worsening it or causing denial of service - no in the sense of DOS 
attacks but in the sense that it doesn't allow ordinary users to login 
and get stuff done.

>> Now, how about your logs of failed port knocking attempts? Because, you 
>> log that, right? If your idea gains traction, then attackers will start 
>> knocking ports randomly ... you'll just have those logs filling up instead.
> Once attackers start trying random keys instead of passwords, will you
> abandon PKI as well?

Bad example. The only valid point you have demonstrated thus far is that 
you get less log entries. I am not convinced that this compensates for 
the problems you face deploying it. And, then also I argue that your 
only valid point only remains valid as long as I am correct in my analysis

> Security has been, and always will be, keeping one step ahead of your
> attackers.  Take the opinion that you can't stay ahead of them, and you've
> already lost the war.

Best way to stay ahead is to deploy solutions that add real security and 
not solutions that add complexity and obscurity.

>> if this is your main concern, why don't you just filter out the failed 
>> attempts? after all they failed. If you do proper security monitoring, 
>> your tools can be tuned to look at the interesting part of the logs.
> Because a successful attack is already too late.  I want to know who is
> _attempting_ to break in and prevent them from having additional time
> to keep trying.

You can perfectly filter a lot of failed attempts. If you deny users 
other than those in the group users, then the failed login attempts for 
the user "games" are really not very interesting. Filtering your logs 
and keep the interesting part is a standard job. But it is a completely 
different problem.

>> LoginGraceTime
>> MaxAuthTries
>> MaxSessions
>> MaxStartups
> All of these are valid _parts_ of a comprehensive security approach to
> SSH.  Any one of them alone is not very strong, but combine them with
> a strong password policy and other tools, and you'll have a site that's
> very secure.

I don't argue that they add much security, but they may reduce the log 
load that annoys you so much, and buy you time.

>> Also, very effective, identify address ranges where your users will 
>> never connect from and black list them in the first place.
> If that's possible.  It frequently is, but what if you have users who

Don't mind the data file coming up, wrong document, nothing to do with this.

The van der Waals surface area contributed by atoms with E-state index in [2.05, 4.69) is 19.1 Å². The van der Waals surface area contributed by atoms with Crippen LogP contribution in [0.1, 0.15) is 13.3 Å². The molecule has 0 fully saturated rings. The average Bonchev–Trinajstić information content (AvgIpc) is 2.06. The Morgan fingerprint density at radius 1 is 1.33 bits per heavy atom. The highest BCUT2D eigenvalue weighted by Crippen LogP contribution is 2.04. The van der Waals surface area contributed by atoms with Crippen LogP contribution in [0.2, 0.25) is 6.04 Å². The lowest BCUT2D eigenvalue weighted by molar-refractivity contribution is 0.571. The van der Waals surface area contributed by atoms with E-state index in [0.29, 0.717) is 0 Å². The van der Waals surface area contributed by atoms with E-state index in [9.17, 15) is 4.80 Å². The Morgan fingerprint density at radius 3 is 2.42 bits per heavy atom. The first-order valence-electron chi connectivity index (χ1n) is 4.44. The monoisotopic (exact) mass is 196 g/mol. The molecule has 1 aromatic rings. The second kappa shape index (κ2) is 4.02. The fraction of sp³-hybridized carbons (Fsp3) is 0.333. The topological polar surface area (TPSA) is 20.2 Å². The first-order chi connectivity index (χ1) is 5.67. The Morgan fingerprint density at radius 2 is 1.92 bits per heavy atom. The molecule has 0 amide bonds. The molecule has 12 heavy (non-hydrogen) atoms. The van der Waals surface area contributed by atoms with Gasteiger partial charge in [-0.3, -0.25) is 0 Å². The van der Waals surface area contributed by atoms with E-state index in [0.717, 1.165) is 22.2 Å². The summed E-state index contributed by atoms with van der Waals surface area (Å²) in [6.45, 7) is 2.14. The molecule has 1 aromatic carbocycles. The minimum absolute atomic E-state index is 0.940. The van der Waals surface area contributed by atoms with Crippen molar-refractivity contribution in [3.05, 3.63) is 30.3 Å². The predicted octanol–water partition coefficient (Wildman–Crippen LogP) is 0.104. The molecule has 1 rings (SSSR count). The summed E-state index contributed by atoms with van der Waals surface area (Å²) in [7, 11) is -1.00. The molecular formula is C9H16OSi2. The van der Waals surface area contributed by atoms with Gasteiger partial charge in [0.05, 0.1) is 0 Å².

> travel worldwide?  Heck, something as simple as nationwide quickly
> makes it difficult to reliably block enough ranges to be effective.

Certainly, if you have a large organization with lots of people 
travelling such that the yearly exception is not a working solution - 
hey you could have the secretary tell when tickets are purchased to do 
add exceptions without the fuzz.

The typical solution is not to add complexity in services but to isolate 
the systems these people can access and restrict the services available 
such as to limit the impact of any successful attack.

> My point in all this is not that your suggestions are bad.  It's just
> that your discounting of knock methods an moving ports is a bit
> extreme.  There are a number of cases where those techniques are very
> useful in combination with other security practices.

My point is that any theoretical security that may be gained with 
port-knocking does not compensate for the all real and potential 
problems you will likely run into.

Now instead of being woken up by the salesman that can't access from 
some remote country, you'll be woken up by the same salesman that can't 
access because the knocking sequence is filtered.

There are so many more efficient ways of improving security, I have yet 
to be convinced of the existence of a scenario where port-knocking will 
create a measurable increased effect that cannot be achieved with more 
easily with off-the-shelf solutions.

BR, Erik
Erik Nørgaard
Ph: +34.666334818/+34.915211157